Below are the technical specifications for the ExOne S-Max Flex 3D printer. The system is set to debut at the CastExpo 2022 metal casting trade show from April 23-26 in Columbus, Ohio. In the meantime, those interested in acquiring the system can contact Desktop Metal for a quote.

Binder System  Furan
Job Box  1,900 x 1,000 x 1,000 mm
Build Volume  1,900l
Build Rate  Up to 115 l/h
Layer Height  0.28 to 0.5 mm
Dimensional Accuracy  +/- 0.5 mm
Exhaust Air 26 m³/h
External Dimensions  8.5 x 4.9 x 4.9 m
Weight  5,900 kg

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Featured image shows Desktop Metal’s new ExOne S-Max Flex 3D printer. Photo via Desktop Metal.

Desktop Metal launches affordable new ExOne S-Max Flex 3D printer: technical specifications and pricing 

BMW announces the ‘successful industrialization’ of 3D printing via its IDAM project 

Multinational automotive manufacturer BMW has announced the success of its Industrialisation and Digitalisation of Additive Manufacturing or ‘IDAM’ project. 

Launched three years ago, the initiative has seen BMW and its partners establish two digitally-connected automotive 3D printing production lines. One located at material developer GKN Powder Metallurgy’s base in Bonn, and the other in Munich, these manufacturing suites are now capable of churning out around 50,000 parts per year, while operating independently without needing manual inputs.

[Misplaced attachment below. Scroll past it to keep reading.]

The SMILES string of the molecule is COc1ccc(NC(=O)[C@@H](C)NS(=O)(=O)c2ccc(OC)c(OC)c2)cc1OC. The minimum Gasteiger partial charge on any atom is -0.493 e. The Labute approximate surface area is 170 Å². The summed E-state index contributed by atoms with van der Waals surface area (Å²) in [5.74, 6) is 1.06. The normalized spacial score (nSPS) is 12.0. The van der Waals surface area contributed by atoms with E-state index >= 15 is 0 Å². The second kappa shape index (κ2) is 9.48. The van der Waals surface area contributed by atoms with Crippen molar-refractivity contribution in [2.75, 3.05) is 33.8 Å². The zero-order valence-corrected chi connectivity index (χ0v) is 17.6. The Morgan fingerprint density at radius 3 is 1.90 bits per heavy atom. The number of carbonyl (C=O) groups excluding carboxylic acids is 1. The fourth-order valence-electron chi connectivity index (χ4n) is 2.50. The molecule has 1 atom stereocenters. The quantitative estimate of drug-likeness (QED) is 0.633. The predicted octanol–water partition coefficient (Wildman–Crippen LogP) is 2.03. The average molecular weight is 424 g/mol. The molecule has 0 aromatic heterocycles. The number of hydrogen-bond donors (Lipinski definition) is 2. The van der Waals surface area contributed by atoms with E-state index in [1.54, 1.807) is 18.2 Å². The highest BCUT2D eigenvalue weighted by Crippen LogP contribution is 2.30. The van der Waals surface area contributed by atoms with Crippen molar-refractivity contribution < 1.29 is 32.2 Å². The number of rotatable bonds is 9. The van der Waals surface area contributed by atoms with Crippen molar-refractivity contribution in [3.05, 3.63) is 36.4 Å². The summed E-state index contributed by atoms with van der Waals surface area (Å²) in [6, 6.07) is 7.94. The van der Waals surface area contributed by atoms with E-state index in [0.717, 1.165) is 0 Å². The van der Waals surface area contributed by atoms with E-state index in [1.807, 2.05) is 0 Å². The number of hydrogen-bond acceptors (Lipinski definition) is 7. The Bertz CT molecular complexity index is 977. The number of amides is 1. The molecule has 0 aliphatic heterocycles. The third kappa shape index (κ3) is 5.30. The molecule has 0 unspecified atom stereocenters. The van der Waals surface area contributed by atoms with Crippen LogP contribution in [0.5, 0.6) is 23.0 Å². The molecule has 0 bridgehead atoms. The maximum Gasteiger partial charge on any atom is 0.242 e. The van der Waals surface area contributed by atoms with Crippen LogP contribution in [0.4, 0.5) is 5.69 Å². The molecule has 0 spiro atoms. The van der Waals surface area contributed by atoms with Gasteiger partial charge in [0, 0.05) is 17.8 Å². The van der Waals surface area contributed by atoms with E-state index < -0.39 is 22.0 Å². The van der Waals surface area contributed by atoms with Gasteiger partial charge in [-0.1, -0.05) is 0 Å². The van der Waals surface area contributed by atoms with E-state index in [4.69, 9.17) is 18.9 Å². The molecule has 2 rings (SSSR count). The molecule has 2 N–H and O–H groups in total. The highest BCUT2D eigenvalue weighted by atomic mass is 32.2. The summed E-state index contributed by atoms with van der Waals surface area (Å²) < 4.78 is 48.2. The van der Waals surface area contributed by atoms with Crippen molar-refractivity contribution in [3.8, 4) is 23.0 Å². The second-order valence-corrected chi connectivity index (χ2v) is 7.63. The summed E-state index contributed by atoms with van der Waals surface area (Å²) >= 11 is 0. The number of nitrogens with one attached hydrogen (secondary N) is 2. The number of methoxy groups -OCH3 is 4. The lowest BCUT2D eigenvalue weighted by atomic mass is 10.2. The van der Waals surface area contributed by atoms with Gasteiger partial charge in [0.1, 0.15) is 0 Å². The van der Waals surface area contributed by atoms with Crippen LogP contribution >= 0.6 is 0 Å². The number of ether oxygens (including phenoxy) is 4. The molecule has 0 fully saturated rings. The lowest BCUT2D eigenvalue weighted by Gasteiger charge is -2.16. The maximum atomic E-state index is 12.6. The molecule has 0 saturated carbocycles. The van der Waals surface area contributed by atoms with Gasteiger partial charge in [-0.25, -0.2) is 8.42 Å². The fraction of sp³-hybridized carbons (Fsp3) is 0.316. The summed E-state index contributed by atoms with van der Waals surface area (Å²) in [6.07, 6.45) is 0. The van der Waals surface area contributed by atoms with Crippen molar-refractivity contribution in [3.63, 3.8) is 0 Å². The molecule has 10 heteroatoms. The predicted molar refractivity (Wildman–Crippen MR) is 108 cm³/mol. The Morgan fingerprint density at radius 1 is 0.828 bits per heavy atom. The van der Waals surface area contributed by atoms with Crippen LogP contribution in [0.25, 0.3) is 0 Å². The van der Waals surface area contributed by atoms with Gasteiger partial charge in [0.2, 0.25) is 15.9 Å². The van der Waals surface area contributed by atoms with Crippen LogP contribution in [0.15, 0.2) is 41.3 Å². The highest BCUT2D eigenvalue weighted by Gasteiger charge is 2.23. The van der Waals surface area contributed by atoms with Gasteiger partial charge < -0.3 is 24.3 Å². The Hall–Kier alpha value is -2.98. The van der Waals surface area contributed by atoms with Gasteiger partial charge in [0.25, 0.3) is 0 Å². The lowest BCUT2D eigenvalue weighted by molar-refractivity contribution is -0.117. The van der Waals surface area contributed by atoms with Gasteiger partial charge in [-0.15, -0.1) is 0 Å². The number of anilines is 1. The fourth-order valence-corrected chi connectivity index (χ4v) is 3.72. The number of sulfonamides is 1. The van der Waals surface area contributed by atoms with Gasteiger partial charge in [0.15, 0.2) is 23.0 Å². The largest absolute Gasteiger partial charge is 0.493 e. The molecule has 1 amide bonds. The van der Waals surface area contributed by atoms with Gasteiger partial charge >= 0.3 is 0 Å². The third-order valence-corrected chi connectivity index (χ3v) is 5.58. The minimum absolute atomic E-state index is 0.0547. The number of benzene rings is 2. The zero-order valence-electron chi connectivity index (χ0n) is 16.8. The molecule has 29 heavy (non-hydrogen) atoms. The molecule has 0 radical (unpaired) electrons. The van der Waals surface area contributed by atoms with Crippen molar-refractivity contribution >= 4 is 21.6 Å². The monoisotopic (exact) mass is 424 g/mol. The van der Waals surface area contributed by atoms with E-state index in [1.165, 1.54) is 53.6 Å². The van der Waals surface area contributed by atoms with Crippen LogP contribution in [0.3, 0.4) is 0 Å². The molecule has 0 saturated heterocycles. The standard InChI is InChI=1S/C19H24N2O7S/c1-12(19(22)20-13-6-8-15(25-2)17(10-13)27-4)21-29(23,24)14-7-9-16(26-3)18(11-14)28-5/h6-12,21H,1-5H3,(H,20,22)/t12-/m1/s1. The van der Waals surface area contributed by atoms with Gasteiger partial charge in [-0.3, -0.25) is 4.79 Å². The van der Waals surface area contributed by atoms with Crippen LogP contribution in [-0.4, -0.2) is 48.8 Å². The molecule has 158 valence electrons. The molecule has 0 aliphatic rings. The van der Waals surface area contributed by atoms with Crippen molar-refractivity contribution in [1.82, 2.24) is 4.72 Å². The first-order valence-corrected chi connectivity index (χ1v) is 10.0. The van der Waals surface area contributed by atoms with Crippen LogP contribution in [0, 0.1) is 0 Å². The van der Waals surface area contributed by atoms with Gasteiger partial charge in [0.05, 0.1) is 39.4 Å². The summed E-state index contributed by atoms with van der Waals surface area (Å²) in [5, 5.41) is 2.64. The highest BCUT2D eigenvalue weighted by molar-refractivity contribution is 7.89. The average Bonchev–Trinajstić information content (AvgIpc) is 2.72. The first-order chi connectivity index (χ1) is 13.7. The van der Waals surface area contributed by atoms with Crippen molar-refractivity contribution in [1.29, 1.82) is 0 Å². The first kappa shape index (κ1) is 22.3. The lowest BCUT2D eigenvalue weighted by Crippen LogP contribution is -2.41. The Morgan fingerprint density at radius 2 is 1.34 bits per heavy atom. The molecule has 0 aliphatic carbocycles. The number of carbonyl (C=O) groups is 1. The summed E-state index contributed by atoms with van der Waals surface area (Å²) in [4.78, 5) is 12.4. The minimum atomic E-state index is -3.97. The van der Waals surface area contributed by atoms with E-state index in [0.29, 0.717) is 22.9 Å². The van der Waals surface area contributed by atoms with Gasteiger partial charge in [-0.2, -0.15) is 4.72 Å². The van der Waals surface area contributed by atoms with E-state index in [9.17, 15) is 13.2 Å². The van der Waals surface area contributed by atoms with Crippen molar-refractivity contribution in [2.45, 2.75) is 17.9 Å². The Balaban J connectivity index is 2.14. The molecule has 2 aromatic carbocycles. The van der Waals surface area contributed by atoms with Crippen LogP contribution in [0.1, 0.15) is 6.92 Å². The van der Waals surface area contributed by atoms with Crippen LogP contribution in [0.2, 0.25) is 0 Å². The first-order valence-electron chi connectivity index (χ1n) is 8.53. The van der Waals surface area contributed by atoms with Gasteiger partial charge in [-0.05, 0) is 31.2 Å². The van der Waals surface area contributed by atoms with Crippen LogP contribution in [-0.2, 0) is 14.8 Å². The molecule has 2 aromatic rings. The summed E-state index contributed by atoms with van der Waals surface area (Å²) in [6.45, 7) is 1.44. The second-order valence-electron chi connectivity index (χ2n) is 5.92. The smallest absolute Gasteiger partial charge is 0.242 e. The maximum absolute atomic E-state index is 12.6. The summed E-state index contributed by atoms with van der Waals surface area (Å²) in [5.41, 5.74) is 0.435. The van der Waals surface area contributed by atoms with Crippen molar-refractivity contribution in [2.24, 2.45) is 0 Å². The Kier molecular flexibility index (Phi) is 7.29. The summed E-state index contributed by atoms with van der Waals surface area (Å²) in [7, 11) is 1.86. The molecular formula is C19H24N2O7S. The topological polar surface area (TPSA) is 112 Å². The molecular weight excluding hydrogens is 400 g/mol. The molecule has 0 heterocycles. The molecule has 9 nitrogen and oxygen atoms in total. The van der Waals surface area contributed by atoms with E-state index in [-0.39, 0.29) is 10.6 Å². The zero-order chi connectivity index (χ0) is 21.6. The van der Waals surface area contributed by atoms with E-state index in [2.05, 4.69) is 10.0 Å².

“From the very first day of the project, you could feel the team spirit among the partners,” said Felix Haeckel, consortium leader and BMW Group project manager. “Learning from one another, developing innovative solutions together and making the best use of each partner’s individual strengths – those were key to successful industrialization and digitalization of additive manufacturing.” 

The BMW Group's Additive Manufacturing campus. Photo via the BMW Group.
The BMW Group’s Additive Manufacturing Campus. Photo via the BMW Group.

BMW’s pursuit of industrialized 3D printing 

Due to the competitive nature of the automotive market, manufacturers there aren’t always keen to publicize their 3D printing success stories, but BMW is something of an exception to this rule. The firm has announced the technology’s application in both blue-sky innovation projects and the creation of parts, including 3D printed brake calipers for the M850i Night Sky, and 3D printed parts for its S58 engine.